André Gerard Boudrias (September 19, 1943 – February 5, 2019) was a Canadian professional ice hockey centre who spent 12 seasons in the National Hockey League as well as two more years in the World Hockey Association between 1963 and 1978. He is best remembered for his time with the Vancouver Canucks, where he was the first offensive star in the team's history. He was most recently a scout for the New Jersey Devils.
September 19, 1943|
Montreal, Quebec, Canada
February 5, 2019 (aged 75)|
Whistler, British Columbia, Canada
|Height||5 ft 8 in (173 cm)|
|Weight||165 lb (75 kg; 11 st 11 lb)|
Minnesota North Stars
Chicago Black Hawks
St. Louis Blues
Quebec Nordiques (WHA)
Boudrias was signed by his hometown Montreal Canadiens at an early age and starred for the Montreal Junior Canadiens between 1961 and 1964. He would twice lead the Jr. Canadiens in scoring, including the 1963–64 team which featured future Hall of Famers Yvan Cournoyer, Jacques Lemaire and Serge Savard. He had an explosive start to his NHL career in a four-game callup during the 1963–64 season, notching 4 assists and 5 points.
When he turned pro in 1964, Boudrias was projected to have a great future for the Canadiens, but his career would stall while former teammates like Cournoyer became stars. He would see just three games of NHL action over the next three seasons, recording a single assist, while buried in the Canadiens' deep farm system.
However, the NHL's expansion in 1967 would prove to be a great opportunity for players like Boudrias, and he was dealt to the Minnesota North Stars on the day of the 1967 Expansion Draft. He would go on to a terrific rookie NHL season in 1967–68, leading the North Stars in assists with 35 and finishing 2nd in points with 53 in their inaugural season. However, he would struggle the following season, posting just 13 points in 53 games. He, along with Mike McMahon was sent to the Chicago Black Hawks for Tom Reid and Bill Orban on February 14, 1969. He would have a strong finish to the season in Chicago, but was lost to the St. Louis Blues in the intra-league draft that summer. Boudrias would endure another disappointing season in St. Louis, as he recorded just 3 goals in 50 games, and was demoted to the minors for 19 games. However, he would notch 6 points in 14 games in helping the Blues to the Stanley Cup Finals, where they would lose on Bobby Orr's famous goal.
Boudrias' career would finally take off when he was dealt to the expansion Vancouver Canucks for the 1970–71 season. He would quickly become the team's top offensive player, leading the team with a career-high 66 points. He would ultimately lead the team in scoring in 4 of their first 5 seasons, and only trailed Bobby Schmautz by a point the other year.
In Vancouver, Boudrias would earn the nickname 'Superpest' for his tremendous skating and forechecking abilities. Despite being a top-notch offensive centre, he was also a tremendous defensive player who could give opposing players fits with his buzzing presence all over the ice pressuring the puck. He would become one of the young franchise's most popular and identifiable players, and would be the team's first real offensive star.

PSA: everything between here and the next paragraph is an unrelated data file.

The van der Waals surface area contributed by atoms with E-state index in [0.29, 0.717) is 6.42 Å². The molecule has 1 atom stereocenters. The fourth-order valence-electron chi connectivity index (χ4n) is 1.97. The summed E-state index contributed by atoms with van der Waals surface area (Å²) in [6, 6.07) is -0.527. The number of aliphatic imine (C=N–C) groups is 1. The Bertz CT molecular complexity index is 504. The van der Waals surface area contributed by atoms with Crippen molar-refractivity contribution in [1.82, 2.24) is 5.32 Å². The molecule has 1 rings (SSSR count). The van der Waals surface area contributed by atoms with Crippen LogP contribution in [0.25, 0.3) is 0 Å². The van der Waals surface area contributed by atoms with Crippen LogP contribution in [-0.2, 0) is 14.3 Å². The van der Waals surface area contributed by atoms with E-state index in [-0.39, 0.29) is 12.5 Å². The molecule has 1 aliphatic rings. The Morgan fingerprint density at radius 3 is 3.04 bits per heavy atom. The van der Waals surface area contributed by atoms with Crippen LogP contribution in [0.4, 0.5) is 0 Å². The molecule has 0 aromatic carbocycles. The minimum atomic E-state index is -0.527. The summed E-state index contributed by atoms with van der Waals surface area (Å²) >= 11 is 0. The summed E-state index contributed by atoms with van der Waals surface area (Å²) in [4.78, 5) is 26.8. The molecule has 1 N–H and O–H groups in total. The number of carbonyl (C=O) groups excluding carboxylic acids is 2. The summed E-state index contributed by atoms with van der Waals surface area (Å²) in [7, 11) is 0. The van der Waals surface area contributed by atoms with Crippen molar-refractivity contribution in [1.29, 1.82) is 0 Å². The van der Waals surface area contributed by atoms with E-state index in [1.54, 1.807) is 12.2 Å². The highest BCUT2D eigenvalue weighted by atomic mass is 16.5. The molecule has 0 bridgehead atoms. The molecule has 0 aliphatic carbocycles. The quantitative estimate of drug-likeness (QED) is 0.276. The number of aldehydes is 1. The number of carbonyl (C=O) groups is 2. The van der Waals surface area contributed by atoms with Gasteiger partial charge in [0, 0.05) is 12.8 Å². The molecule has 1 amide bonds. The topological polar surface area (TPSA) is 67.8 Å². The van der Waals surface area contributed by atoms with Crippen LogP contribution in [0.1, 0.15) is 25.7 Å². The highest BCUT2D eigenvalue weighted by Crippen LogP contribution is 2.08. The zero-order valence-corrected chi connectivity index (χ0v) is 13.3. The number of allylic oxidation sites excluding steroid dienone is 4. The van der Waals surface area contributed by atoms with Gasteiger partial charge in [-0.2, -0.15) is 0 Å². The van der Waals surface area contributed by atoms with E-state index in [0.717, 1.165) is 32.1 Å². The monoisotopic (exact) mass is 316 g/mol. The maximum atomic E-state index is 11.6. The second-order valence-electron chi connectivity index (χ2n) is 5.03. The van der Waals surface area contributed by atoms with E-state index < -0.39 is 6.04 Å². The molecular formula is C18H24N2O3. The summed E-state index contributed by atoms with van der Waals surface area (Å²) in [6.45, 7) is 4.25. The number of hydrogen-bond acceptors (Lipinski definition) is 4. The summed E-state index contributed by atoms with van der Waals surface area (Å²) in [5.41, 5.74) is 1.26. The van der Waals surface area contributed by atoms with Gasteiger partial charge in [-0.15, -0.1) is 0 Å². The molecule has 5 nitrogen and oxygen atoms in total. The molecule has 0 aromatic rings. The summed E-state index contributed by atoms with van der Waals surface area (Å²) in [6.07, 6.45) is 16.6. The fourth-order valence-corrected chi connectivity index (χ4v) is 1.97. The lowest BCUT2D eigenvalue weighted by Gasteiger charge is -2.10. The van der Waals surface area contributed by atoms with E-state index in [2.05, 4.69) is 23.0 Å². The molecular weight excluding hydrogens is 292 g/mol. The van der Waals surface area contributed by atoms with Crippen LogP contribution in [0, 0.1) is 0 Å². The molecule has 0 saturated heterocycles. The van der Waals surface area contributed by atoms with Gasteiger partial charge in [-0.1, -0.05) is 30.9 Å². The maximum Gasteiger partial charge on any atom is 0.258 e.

Boudrias would set franchise records for assists and points in 1973–74, and break both his own records in 1974–75. His 62 assists that year remained the franchise record for more than three decades until it was broken by Henrik Sedin in 2006–07. He helped Vancouver to their first-ever playoff appearance in 1975, the only player from the inaugural squad in 1970 to do so.
For the 1975–76 season, Boudrias was named the team's captain, but slumped to his lowest totals as a Canuck, finishing with just 7 goals and 38 points as he began to be used in a more exclusively defensive role.
Now in his mid-30s and with his NHL career on the decline, Boudrias left the Canucks following the 1975–76 season to return closer to home, signing with the Quebec Nordiques of the WHA. He would spend two more successful seasons in Quebec, helping the Nordiques to the WHA Championship with a strong playoff performance in 1977, before retiring in 1978.
Boudrias finished his NHL career with 151 goals and 340 assists for 491 points in 662 games, along with just 216 penalty minutes. He also notched 22 goals and 48 assists for 70 points in 140 WHA games.
Following his career, Boudrias would go on to become one of the game's most respected scouts with Montreal Canadiens and New Jersey. In 1986, 1993 won the Stanley Cup with Montreal Canadiens as assistant general manager/director of scouting. He then joined New Jersey in summer of 1994. A long-time employee of the New Jersey Devils, Boudrias later served as one of the team's pro scouts and helped build the team which won Stanley Cups in 1995, 2000 and 2003.
Boudrias died on February 5, 2019 at the age of 75.
|1959–60||Montréal NDG Monarchs||MMJHL||—||—||—||—||—||—||—||—||—||—|
|1961–62||Montréal Jr. Canadiens||OHA-Jr.||50||34||63||97||54||6||2||3||5||4|
|1961–62||North Bay Trappers||EPHL||1||0||3||3||2||1||0||0||0||0|
|1962–63||Montréal Jr. Canadiens||OHA-Jr.||50||12||43||55||72||10||3||4||7||18|
|1963–64||Montréal Jr. Canadiens||OHA-Jr.||55||38||97||135||48||16||11||26||37||18|
|1967–68||Minnesota North Stars||NHL||74||18||35||53||42||14||3||6||9||8|
|1968–69||Minnesota North Stars||NHL||53||4||9||13||6||—||—||—||—||—|
|1968–69||Chicago Black Hawks||NHL||20||4||10||14||4||—||—||—||—||—|
|1969–70||St. Louis Blues||NHL||50||3||14||17||20||14||2||4||6||4|
|1969–70||Kansas City Blues||CHL||19||7||16||23||16||—||—||—||—||—|